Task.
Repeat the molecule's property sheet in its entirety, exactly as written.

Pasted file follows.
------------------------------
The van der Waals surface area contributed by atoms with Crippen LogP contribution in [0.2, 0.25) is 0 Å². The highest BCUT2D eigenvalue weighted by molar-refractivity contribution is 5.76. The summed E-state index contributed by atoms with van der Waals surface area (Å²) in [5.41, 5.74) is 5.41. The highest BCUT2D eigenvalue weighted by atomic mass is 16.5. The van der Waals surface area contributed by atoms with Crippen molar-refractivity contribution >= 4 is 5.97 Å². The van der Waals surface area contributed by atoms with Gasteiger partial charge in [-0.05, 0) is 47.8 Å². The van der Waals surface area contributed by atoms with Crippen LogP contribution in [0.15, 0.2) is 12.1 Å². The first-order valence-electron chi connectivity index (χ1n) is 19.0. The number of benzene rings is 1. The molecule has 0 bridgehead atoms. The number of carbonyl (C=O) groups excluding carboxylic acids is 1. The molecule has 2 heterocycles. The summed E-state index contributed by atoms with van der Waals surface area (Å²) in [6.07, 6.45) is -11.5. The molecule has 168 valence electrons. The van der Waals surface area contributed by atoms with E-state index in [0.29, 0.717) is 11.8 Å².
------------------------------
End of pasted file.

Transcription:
The van der Waals surface area contributed by atoms with Crippen LogP contribution in [0.2, 0.25) is 0 Å². The highest BCUT2D eigenvalue weighted by molar-refractivity contribution is 5.76. The summed E-state index contributed by atoms with van der Waals surface area (Å²) in [5.41, 5.74) is 5.41. The highest BCUT2D eigenvalue weighted by atomic mass is 16.5. The van der Waals surface area contributed by atoms with Crippen molar-refractivity contribution >= 4 is 5.97 Å². The van der Waals surface area contributed by atoms with Gasteiger partial charge in [-0.05, 0) is 47.8 Å². The van der Waals surface area contributed by atoms with Crippen LogP contribution in [0.15, 0.2) is 12.1 Å². The first-order valence-electron chi connectivity index (χ1n) is 19.0. The number of benzene rings is 1. The molecule has 0 bridgehead atoms. The number of carbonyl (C=O) groups excluding carboxylic acids is 1. The molecule has 2 heterocycles. The summed E-state index contributed by atoms with van der Waals surface area (Å²) in [6.07, 6.45) is -11.5. The molecule has 168 valence electrons. The van der Waals surface area contributed by atoms with E-state index in [0.29, 0.717) is 11.8 Å².